Comparative Studies of Organizational Factors, in Military Maintenance
Final rept. 1 Oct 1977-30 Dec 1978
PERCEPTRONICS INC WOODLAND HILLS CA
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This report describes the results of the second year effort of a two- year research program. The program was directed toward improving the capability of U.S. Army Aviation Maintenance Operations. The objectives of the overall program were to explore those organizational factors, emphasizing incentive structures, that influence aviation maintenance performance effectiveness and efficiency. The current effort was directed toward performing a demonstration study based on one of the initial years recommendations, which included the finding that it may be more profitable to reduce existing disincentives rather than produce additional incentives. One such disincentive was that of inefficient manpower scheduling for non-maintenance activities. A new scheduling system was experimentally tested with an operational U.S. Army Aviation Maintenance installation using an Organization Development intervention strategy. This system was a work pool approach and involved utilizing a small segment of the work force to perform taskings on a team rotational basis. Successful results were obtained in two major areas 1 the reduction in primary MOS job interrruptions and 2 increased manpower control for work station supervisors.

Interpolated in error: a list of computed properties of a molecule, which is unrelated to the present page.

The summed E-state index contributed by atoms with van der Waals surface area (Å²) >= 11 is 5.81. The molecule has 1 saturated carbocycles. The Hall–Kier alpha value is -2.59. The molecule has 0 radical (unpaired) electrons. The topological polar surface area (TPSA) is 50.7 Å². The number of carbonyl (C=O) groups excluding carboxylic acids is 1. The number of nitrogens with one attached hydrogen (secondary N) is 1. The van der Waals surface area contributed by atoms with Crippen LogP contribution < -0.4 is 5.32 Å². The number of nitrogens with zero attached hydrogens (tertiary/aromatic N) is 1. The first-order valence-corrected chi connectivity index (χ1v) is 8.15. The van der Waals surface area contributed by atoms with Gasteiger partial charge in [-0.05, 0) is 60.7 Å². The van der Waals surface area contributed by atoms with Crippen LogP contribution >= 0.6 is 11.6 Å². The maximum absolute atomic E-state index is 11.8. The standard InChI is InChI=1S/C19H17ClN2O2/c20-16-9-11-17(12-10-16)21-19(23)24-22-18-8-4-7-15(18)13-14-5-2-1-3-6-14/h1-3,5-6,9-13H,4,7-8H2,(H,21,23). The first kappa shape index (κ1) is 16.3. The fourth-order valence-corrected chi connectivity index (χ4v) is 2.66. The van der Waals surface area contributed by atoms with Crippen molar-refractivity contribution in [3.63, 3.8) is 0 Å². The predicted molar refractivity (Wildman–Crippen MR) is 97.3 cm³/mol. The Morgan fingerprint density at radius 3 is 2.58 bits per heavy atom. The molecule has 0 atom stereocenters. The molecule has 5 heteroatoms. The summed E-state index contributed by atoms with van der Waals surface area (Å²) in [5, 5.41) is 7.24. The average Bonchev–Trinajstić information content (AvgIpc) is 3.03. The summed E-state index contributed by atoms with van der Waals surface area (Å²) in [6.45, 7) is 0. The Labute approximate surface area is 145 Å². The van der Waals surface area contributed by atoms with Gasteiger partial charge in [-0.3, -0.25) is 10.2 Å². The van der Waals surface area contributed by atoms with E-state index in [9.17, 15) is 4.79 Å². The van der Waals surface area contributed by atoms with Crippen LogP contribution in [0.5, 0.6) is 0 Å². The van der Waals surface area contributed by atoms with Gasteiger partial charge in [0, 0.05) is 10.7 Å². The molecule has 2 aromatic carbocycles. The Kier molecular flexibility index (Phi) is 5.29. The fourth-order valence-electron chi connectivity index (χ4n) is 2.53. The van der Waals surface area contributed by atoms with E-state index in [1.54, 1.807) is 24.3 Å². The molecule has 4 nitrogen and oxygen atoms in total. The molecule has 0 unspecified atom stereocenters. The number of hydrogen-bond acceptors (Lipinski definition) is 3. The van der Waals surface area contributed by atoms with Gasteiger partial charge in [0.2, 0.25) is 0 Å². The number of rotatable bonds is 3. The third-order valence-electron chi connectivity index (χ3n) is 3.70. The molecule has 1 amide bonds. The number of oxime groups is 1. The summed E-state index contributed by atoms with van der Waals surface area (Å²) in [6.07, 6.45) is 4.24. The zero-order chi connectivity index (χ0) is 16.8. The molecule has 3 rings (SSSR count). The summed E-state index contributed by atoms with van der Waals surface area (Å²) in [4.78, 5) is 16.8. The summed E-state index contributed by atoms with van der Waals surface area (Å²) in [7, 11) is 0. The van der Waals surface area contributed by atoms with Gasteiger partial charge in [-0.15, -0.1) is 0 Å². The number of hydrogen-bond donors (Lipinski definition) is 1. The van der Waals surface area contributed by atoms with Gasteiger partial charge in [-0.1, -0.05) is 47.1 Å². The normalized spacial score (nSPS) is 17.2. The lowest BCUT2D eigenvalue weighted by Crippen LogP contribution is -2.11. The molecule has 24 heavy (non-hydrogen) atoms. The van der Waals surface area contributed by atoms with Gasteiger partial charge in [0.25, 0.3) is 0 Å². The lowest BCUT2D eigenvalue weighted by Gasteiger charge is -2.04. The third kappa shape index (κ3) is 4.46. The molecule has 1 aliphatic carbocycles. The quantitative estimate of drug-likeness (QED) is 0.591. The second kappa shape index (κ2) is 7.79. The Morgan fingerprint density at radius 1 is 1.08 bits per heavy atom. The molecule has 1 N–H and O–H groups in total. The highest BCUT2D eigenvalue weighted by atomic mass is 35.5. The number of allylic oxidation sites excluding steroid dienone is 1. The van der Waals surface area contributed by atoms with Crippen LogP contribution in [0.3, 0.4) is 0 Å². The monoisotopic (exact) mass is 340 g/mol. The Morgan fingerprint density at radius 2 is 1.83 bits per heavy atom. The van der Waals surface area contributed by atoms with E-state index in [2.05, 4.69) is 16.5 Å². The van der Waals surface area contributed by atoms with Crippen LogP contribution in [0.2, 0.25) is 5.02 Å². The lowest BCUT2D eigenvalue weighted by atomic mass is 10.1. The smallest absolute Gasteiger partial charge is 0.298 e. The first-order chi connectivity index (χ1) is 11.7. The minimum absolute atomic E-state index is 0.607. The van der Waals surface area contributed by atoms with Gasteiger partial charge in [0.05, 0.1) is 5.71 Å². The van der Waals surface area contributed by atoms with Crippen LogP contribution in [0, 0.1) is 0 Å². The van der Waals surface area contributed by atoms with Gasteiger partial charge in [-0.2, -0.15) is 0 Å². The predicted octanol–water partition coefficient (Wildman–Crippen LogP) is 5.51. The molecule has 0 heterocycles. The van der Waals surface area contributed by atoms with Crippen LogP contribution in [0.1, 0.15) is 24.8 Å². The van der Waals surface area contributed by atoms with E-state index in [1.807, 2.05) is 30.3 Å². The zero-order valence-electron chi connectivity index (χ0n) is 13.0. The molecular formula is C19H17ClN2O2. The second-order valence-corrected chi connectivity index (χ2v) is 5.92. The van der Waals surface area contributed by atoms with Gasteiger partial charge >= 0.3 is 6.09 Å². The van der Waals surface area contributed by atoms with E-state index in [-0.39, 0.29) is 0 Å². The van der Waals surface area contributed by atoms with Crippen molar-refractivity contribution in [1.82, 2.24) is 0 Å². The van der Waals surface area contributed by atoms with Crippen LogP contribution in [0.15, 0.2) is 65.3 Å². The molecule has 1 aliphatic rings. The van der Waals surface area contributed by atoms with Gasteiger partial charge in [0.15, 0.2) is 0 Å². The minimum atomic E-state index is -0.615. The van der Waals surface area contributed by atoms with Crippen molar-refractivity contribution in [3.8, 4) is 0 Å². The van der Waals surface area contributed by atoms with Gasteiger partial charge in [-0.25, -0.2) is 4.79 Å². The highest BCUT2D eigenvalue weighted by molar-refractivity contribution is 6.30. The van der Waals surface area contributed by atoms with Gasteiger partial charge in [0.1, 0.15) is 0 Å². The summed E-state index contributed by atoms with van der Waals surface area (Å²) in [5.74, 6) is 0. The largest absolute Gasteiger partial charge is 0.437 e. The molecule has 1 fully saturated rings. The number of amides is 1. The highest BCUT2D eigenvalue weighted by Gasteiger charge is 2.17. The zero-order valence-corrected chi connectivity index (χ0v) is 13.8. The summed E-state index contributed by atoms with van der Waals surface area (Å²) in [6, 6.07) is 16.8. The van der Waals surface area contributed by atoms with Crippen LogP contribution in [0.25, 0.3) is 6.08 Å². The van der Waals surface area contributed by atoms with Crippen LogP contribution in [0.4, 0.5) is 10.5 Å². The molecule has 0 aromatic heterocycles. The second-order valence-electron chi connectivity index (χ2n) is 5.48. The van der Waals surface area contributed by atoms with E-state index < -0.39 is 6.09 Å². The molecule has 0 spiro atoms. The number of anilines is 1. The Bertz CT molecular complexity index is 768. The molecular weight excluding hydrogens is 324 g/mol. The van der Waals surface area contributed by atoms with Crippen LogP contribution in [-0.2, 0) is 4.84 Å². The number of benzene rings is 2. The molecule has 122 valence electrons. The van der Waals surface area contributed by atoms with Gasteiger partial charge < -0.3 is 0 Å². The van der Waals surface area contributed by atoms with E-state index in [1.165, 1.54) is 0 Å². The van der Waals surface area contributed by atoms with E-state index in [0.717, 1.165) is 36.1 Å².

- Administration and Management
- Personnel Management and Labor Relations
- Logistics, Military Facilities and Supplies